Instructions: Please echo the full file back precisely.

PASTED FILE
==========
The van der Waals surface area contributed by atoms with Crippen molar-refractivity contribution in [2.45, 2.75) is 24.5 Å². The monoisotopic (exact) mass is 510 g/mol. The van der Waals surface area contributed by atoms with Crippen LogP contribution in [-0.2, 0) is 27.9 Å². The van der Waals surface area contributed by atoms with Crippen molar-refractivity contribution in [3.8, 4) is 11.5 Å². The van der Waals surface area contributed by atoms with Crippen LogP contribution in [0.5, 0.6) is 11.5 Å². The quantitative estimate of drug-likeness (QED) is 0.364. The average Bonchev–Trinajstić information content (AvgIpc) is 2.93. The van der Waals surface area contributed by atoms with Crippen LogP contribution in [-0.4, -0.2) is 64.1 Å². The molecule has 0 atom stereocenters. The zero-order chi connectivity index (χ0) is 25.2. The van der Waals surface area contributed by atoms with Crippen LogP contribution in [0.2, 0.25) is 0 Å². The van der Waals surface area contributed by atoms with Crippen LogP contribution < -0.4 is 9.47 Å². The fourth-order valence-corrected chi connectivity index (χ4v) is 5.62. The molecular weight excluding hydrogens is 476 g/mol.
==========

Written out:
The van der Waals surface area contributed by atoms with Crippen molar-refractivity contribution in [2.45, 2.75) is 24.5 Å². The monoisotopic (exact) mass is 510 g/mol. The van der Waals surface area contributed by atoms with Crippen LogP contribution in [-0.2, 0) is 27.9 Å². The van der Waals surface area contributed by atoms with Crippen molar-refractivity contribution in [3.8, 4) is 11.5 Å². The van der Waals surface area contributed by atoms with Crippen LogP contribution in [0.5, 0.6) is 11.5 Å². The quantitative estimate of drug-likeness (QED) is 0.364. The average Bonchev–Trinajstić information content (AvgIpc) is 2.93. The van der Waals surface area contributed by atoms with Crippen LogP contribution in [-0.4, -0.2) is 64.1 Å². The molecule has 0 atom stereocenters. The zero-order chi connectivity index (χ0) is 25.2. The van der Waals surface area contributed by atoms with Crippen LogP contribution in [0.2, 0.25) is 0 Å². The van der Waals surface area contributed by atoms with Crippen LogP contribution < -0.4 is 9.47 Å². The fourth-order valence-corrected chi connectivity index (χ4v) is 5.62. The molecular weight excluding hydrogens is 476 g/mol.